Teaching research data management (RDM) to the next generation of researchers is an important component of both graduate and undergraduate education. Many undergraduate students have opportunities to work in labs, create their own research projects, and create and use data in both classroom and research environments. With the current emphasis from funding agencies on making data freely available, not to mention research accountability, our federal, state and not for profit institutions are emphasizing applied RDM planning. RDM is an important component of research and is fundamental to maintaining a well-run research program or project. Not only do our students and faculty need to be well versed in RDM for their own labs, the trend toward interdisciplinary research will create a high demand for individuals well versed in RDM planning. These pressures have created a need to develop classes, workshops and other instructional delivery methods prepare our students for a competitive changing research environment.
The need to teach the next generation of researchers RDM skills is supported by literature on topics covering knowledge and preparedness of graduate students in research environments, RDM instruction seminars, workshops and courses, and assessment of recent courses and workshops that provide RDM instruction. The experiences of instructors from a variety of backgrounds including research faculty, legal personnel, information technologists and librarians suggest that RDM instruction is a multidisciplinary endeavor. This indicates that instructional efforts from any one of these backgrounds does not adequately cover all of the material needed to teach RDM to students. Creating an appropriate education for RDM requires a coordinated effort between all stakeholders, especially if we want to improve the support for interdisciplinary, multi-institutional research projects. Using a team approach including both a librarian and research faculty member takes advantage of the unique strengths and knowledge each bring to the collaborative team approach thus delivering an interdisciplinary experience for students. A collaborative team teaching approach can meet the needs of researchers, funding agencies and students who are actively involved in complex research projects or programs.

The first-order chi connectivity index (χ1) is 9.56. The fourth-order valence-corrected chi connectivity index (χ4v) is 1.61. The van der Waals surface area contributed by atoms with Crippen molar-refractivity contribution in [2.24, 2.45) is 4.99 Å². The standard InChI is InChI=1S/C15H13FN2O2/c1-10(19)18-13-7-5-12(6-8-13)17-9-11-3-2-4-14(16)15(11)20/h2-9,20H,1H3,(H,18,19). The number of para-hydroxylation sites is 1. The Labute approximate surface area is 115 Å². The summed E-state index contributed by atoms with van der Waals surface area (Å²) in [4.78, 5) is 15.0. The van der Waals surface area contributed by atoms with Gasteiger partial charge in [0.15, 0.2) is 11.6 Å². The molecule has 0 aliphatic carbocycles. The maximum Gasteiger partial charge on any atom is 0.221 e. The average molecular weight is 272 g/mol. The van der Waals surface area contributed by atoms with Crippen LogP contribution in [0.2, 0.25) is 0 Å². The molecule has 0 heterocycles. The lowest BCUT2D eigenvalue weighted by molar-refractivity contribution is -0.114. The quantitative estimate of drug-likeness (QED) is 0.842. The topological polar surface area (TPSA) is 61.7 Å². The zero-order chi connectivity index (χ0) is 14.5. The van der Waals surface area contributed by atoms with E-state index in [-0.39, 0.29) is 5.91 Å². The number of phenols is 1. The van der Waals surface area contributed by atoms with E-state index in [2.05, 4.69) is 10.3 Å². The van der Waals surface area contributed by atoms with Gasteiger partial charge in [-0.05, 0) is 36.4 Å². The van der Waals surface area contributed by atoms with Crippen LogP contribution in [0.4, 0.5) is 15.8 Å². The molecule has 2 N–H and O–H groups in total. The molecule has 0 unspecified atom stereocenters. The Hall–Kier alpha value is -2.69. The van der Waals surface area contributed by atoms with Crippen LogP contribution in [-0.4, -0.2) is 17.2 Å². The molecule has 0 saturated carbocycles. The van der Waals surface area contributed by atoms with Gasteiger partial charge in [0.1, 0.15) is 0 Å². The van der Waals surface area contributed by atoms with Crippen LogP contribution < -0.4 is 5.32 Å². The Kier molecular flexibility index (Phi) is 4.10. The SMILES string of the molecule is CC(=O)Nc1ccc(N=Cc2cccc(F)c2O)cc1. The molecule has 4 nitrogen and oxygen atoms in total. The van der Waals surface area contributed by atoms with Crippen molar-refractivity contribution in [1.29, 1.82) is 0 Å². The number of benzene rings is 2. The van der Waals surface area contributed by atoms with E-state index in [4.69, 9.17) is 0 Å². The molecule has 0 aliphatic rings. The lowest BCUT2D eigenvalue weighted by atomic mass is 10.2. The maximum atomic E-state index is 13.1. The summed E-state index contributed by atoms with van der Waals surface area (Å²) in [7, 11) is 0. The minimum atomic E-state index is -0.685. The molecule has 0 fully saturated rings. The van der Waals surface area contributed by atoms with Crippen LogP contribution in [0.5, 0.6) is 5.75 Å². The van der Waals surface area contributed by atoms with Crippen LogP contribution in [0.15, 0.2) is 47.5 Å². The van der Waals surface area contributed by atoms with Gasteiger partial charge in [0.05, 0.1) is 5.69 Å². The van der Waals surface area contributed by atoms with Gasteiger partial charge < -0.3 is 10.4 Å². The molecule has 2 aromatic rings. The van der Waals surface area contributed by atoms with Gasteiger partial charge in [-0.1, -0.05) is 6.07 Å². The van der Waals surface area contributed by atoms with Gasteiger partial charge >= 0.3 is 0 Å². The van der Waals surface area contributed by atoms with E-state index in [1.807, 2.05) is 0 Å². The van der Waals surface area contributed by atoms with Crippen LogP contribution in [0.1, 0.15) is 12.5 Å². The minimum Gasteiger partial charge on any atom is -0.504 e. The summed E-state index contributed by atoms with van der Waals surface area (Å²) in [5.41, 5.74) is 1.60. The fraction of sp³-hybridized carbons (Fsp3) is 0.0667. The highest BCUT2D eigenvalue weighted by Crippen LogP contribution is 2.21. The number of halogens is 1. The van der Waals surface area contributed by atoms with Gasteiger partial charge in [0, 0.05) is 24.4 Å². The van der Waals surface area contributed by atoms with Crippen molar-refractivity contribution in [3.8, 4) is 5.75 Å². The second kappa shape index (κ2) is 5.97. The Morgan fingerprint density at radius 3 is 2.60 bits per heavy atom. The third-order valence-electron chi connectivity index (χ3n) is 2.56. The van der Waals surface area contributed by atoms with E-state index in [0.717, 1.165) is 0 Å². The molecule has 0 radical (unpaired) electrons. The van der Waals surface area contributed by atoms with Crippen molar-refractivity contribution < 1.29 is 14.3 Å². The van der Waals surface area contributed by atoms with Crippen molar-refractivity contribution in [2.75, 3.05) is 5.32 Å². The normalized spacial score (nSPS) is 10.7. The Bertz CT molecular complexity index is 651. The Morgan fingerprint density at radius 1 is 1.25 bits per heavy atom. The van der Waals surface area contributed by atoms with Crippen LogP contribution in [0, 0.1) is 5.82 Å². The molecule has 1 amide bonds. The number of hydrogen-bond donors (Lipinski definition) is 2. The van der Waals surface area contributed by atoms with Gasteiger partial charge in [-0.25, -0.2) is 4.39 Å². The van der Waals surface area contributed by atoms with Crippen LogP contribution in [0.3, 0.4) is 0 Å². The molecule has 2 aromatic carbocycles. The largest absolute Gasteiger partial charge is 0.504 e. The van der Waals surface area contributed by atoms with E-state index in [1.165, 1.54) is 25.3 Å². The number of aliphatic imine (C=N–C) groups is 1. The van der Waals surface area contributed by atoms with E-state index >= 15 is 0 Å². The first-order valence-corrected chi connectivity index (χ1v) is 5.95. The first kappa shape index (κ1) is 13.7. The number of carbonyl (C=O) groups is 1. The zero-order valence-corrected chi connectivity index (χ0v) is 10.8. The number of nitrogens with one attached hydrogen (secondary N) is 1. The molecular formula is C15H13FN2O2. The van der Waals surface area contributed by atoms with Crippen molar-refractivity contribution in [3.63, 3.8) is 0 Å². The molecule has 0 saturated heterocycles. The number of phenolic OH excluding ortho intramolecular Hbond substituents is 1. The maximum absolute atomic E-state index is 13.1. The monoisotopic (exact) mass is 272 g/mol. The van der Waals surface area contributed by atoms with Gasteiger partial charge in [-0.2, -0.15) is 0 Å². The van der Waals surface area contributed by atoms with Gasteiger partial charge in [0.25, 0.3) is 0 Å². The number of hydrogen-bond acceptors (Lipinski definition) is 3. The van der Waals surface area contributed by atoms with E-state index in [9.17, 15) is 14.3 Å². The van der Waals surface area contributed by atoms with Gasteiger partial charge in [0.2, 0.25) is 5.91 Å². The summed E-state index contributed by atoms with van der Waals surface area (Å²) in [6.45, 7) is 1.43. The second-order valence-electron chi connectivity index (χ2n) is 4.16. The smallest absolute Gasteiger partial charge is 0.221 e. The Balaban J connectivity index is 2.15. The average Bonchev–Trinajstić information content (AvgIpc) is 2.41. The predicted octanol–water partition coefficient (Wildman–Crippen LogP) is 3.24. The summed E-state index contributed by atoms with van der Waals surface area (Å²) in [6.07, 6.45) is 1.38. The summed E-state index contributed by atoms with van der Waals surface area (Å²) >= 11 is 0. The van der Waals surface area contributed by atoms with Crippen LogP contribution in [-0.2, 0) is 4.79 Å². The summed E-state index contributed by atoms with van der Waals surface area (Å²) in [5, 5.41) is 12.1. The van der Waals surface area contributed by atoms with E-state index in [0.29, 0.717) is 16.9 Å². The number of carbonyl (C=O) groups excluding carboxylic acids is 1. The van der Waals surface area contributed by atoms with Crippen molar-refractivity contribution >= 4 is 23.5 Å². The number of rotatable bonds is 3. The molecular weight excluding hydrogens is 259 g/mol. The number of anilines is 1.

To properly deliver our RDM course material we developed a team approach that included a librarian and a research active faculty member. Together we identified guest lectures from the University Libraries, Information Technology, Office of Research and individual researchers from a variety of disciplines. These guest lecturers rounded out the collaborative team approach to RDM instruction by including a mixture of experience and topics. Recent literature illustrates the collaborative approach builds on individual strengths and experience broadening the scope of coverage. Although the team approach sounds good, there can be some obstacles to overcome. This paper will discuss past, current and future practices for teaching RDM to graduate and undergraduate students including the strengths and weaknesses of using a team approach. Using experience from a recent co-taught class and feedback from guest lectures, collaborating researchers and students will give specific examples of how a team approach can be applied to RDM instruction.
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